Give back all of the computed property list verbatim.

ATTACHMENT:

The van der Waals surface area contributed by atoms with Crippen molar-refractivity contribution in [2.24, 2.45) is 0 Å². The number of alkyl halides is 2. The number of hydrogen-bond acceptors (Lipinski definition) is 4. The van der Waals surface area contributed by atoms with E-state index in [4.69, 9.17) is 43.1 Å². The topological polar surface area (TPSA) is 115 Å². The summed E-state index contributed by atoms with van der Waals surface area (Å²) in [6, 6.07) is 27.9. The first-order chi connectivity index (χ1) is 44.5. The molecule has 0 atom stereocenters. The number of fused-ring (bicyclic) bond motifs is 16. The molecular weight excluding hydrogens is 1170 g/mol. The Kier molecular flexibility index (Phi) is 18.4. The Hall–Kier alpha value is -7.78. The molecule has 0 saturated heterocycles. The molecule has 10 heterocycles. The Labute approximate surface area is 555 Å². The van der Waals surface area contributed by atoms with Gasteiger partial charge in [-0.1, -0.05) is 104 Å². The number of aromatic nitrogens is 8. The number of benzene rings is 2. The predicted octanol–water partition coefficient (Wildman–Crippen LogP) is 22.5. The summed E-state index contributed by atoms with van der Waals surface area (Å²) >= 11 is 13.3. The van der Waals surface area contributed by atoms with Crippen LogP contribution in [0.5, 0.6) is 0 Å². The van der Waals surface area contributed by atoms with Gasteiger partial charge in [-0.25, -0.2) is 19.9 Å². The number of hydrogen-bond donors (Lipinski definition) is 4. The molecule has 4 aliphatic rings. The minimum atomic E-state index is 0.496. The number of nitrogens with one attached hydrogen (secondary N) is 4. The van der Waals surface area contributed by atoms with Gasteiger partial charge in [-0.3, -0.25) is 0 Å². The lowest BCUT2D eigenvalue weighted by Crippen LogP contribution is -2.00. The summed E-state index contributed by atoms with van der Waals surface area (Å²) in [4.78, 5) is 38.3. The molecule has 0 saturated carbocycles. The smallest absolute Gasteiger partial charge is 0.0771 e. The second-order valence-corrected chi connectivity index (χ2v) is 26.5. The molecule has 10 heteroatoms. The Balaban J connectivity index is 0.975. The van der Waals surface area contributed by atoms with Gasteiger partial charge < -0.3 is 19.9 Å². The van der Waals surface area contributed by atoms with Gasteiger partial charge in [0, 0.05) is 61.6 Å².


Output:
The van der Waals surface area contributed by atoms with Crippen molar-refractivity contribution in [2.24, 2.45) is 0 Å². The number of alkyl halides is 2. The number of hydrogen-bond acceptors (Lipinski definition) is 4. The van der Waals surface area contributed by atoms with E-state index in [4.69, 9.17) is 43.1 Å². The topological polar surface area (TPSA) is 115 Å². The summed E-state index contributed by atoms with van der Waals surface area (Å²) in [6, 6.07) is 27.9. The first-order chi connectivity index (χ1) is 44.5. The molecule has 0 atom stereocenters. The number of fused-ring (bicyclic) bond motifs is 16. The molecular weight excluding hydrogens is 1170 g/mol. The Kier molecular flexibility index (Phi) is 18.4. The Hall–Kier alpha value is -7.78. The molecule has 0 saturated heterocycles. The molecule has 10 heterocycles. The Labute approximate surface area is 555 Å². The van der Waals surface area contributed by atoms with Gasteiger partial charge in [-0.1, -0.05) is 104 Å². The number of aromatic nitrogens is 8. The number of benzene rings is 2. The predicted octanol–water partition coefficient (Wildman–Crippen LogP) is 22.5. The summed E-state index contributed by atoms with van der Waals surface area (Å²) >= 11 is 13.3. The van der Waals surface area contributed by atoms with Crippen LogP contribution in [0.5, 0.6) is 0 Å². The van der Waals surface area contributed by atoms with Gasteiger partial charge in [-0.25, -0.2) is 19.9 Å². The number of hydrogen-bond donors (Lipinski definition) is 4. The molecule has 4 aliphatic rings. The minimum atomic E-state index is 0.496. The number of nitrogens with one attached hydrogen (secondary N) is 4. The van der Waals surface area contributed by atoms with Gasteiger partial charge in [-0.3, -0.25) is 0 Å². The lowest BCUT2D eigenvalue weighted by Crippen LogP contribution is -2.00. The summed E-state index contributed by atoms with van der Waals surface area (Å²) in [4.78, 5) is 38.3. The molecule has 0 saturated carbocycles. The smallest absolute Gasteiger partial charge is 0.0771 e. The second-order valence-corrected chi connectivity index (χ2v) is 26.5. The molecule has 10 heteroatoms. The Balaban J connectivity index is 0.975. The van der Waals surface area contributed by atoms with Gasteiger partial charge < -0.3 is 19.9 Å². The van der Waals surface area contributed by atoms with Gasteiger partial charge in [0, 0.05) is 61.6 Å².